Japan, the United States, Australia and India are finalizing a plan to hold their first face-to-face summit under the Quad grouping in Washington on Sept. 24 to discuss their ties to counter China’s growing influence in the Indo-Pacific region, Japanese and U.S. diplomatic sources said Thursday.
The leaders of the four nations are also expected to raise the situation in Afghanistan, when China could recognize the interim government by the Islamist militant Taliban, which regained control of the country by force last month.
The development comes as U.S. President Joe Biden has proposed the summit in hopes of facilitating cooperation among the four countries, and as Prime Minister Yoshihide Suga seeks to assure that Tokyo’s commitment to the Japan-U.S. alliance will continue after he leaves office, according to the sources.
Last week, Suga expressed his intention not to seek re-election as leader of the ruling Liberal Democratic Party when it holds its presidential election on Sept. 29. The LDP leader concurrently serves as prime minister as the party controls the House of Representatives. His term as party leader will expire on Sept. 30.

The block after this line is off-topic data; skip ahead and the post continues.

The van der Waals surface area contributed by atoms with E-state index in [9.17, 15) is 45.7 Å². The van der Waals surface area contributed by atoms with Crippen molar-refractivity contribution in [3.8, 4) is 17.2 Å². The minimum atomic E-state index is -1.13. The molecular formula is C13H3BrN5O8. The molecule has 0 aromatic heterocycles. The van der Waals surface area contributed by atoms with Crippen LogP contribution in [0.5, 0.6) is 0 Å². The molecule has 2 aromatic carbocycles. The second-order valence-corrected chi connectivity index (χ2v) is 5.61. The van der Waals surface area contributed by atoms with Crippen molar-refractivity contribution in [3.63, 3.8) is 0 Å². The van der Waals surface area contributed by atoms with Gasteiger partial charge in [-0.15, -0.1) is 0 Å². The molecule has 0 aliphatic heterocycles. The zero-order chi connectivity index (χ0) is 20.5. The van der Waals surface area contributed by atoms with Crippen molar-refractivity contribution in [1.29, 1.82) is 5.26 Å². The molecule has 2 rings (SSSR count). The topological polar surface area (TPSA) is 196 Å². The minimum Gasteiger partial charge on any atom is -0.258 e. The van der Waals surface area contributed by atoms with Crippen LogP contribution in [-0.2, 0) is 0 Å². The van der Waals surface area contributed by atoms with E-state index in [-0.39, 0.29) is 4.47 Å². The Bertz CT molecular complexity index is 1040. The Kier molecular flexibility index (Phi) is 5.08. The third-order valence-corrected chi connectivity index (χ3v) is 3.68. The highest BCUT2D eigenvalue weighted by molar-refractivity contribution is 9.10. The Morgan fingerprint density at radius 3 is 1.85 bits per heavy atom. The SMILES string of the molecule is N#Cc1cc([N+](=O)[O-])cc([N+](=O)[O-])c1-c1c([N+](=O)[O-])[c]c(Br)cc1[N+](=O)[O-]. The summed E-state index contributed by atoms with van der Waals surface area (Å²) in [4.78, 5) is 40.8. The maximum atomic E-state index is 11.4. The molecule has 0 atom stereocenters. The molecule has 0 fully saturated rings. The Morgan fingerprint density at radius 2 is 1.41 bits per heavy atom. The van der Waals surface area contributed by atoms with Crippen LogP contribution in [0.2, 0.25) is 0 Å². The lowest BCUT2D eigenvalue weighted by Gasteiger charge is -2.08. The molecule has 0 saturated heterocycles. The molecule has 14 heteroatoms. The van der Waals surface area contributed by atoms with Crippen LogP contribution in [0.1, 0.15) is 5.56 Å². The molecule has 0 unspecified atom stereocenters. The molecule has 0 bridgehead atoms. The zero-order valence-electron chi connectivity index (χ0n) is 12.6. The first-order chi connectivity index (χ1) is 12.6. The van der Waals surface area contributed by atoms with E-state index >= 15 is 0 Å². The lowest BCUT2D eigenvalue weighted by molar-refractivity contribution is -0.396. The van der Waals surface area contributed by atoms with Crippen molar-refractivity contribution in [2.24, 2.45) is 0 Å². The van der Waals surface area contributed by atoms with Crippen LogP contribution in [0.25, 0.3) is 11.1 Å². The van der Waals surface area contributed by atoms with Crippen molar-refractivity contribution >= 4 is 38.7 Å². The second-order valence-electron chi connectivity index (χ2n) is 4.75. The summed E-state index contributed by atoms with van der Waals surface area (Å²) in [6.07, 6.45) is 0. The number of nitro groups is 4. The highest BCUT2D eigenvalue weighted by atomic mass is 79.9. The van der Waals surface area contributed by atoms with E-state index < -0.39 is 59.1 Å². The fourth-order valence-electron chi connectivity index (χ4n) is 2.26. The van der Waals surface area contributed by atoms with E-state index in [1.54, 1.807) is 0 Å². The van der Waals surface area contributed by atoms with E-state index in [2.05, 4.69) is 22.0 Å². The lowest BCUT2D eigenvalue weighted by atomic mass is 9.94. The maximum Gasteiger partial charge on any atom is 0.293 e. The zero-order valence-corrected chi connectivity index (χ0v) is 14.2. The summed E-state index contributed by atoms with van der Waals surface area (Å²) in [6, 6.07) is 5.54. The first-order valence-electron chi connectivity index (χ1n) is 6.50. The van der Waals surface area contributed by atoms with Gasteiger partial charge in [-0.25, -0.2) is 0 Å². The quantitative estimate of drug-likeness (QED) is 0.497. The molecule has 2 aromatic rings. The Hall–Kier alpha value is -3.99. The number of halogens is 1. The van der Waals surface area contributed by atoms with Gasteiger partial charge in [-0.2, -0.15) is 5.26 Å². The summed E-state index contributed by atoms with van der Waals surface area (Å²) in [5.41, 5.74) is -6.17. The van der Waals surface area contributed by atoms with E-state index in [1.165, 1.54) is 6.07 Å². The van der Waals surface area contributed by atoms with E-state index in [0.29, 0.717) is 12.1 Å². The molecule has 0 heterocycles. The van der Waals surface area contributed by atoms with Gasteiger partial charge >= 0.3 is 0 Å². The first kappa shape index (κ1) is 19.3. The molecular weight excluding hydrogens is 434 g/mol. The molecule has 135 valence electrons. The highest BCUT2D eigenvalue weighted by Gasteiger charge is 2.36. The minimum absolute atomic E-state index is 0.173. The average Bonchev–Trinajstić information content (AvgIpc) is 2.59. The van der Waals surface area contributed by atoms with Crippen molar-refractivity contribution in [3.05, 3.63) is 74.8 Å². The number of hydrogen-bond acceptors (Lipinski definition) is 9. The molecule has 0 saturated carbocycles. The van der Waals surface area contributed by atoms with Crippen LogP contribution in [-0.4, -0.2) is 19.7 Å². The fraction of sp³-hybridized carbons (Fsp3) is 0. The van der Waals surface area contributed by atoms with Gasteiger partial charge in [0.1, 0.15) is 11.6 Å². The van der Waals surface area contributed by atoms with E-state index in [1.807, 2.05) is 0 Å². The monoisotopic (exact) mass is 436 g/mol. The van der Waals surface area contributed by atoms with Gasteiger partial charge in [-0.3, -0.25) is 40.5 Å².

The four leaders also including Australian Prime Minister Scott Morrison and Indian Prime Minister Narendra Modi held a video conference in mid-March but a face-to-face meeting has yet to be held.
Suga is set to visit the U.S. capital from Sept. 23 to 26 but will skip attending the U.N. General Assembly to be held in New York around the same time, the sources said. He will deliver a video speech instead.
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